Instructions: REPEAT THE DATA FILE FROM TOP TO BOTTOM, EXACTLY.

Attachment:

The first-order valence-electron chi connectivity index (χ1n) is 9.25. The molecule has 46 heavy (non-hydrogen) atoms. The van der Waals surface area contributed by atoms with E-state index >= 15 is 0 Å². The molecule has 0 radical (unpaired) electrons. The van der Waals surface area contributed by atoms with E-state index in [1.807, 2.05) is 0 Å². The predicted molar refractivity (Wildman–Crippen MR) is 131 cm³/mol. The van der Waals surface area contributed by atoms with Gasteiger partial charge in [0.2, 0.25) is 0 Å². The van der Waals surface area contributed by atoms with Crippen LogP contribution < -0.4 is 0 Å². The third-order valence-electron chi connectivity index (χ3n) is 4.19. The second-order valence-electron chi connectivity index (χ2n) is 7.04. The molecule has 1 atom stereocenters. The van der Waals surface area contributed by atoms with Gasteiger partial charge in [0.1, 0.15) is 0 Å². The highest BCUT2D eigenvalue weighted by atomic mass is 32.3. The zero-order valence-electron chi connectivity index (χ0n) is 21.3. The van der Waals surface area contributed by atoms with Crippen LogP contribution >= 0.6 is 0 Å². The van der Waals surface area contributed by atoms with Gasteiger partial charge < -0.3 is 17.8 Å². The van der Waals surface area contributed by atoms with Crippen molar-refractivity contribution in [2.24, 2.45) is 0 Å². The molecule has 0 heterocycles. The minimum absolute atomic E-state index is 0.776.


The first-order valence-electron chi connectivity index (χ1n) is 9.25. The molecule has 46 heavy (non-hydrogen) atoms. The van der Waals surface area contributed by atoms with E-state index >= 15 is 0 Å². The molecule has 0 radical (unpaired) electrons. The van der Waals surface area contributed by atoms with E-state index in [1.807, 2.05) is 0 Å². The predicted molar refractivity (Wildman–Crippen MR) is 131 cm³/mol. The van der Waals surface area contributed by atoms with Gasteiger partial charge in [0.2, 0.25) is 0 Å². The van der Waals surface area contributed by atoms with Crippen LogP contribution < -0.4 is 0 Å². The third-order valence-electron chi connectivity index (χ3n) is 4.19. The second-order valence-electron chi connectivity index (χ2n) is 7.04. The molecule has 1 atom stereocenters. The van der Waals surface area contributed by atoms with Gasteiger partial charge in [0.1, 0.15) is 0 Å². The highest BCUT2D eigenvalue weighted by atomic mass is 32.3. The zero-order valence-electron chi connectivity index (χ0n) is 21.3. The van der Waals surface area contributed by atoms with Crippen LogP contribution >= 0.6 is 0 Å². The van der Waals surface area contributed by atoms with Gasteiger partial charge < -0.3 is 17.8 Å². The van der Waals surface area contributed by atoms with Crippen molar-refractivity contribution in [2.24, 2.45) is 0 Å². The molecule has 0 heterocycles. The minimum absolute atomic E-state index is 0.776.